Tuesday, 23 October 2012

Changing World Views

In Roma Mater (London, 1989) by Poul and Karen Anderson, Gratillonius, enjoying a sea journey, thanks Mithras for it, then laughs at himself:

"Had the Gods really carved out a strait at the Creation in order that Gaius Valerius Gratillonius could have a day's worth of feeling like the boy he once was?" (pp. 60-61)

Two features of this question are of interest. First, Gratillonius thinks of "Gods," not of "God," in relation to the Creation. Secondly, he really thinks that Earth was created as it is now with the Channel in place between Britannia and Gallia.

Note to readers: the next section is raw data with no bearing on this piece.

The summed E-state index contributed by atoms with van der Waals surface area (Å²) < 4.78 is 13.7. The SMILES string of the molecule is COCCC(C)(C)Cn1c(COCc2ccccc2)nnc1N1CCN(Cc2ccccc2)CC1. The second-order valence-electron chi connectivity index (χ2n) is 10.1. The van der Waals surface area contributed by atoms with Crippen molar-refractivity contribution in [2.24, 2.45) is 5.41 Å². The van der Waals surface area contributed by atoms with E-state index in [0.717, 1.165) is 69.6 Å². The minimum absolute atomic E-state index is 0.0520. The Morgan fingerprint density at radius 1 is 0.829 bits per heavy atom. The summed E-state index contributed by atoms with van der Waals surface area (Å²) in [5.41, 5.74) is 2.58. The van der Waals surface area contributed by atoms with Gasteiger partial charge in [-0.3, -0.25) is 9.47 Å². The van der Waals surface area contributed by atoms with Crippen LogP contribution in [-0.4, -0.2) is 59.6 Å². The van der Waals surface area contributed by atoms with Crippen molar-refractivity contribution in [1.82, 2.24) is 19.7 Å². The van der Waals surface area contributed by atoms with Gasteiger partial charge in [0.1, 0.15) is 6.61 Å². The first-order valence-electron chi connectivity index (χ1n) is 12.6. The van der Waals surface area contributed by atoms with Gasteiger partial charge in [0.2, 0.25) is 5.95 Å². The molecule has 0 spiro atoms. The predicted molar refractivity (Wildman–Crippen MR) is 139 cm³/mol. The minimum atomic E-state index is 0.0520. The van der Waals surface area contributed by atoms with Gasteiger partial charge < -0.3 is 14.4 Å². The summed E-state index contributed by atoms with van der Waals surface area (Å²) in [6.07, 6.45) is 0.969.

Of course, not only have the continents moved and changed since the formation of the Earth but also the Channel separating the island of Britain from the continent of Europe had existed for only a few thousand years before the lifetime of Gratillonius. We know that we live in a world of geographical, geological and cosmic changes but that knowledge has been won in the millennium and a half separating us from Gratillonius. The Andersons take their readers inside the mind of a man of the declining Roman Empire.

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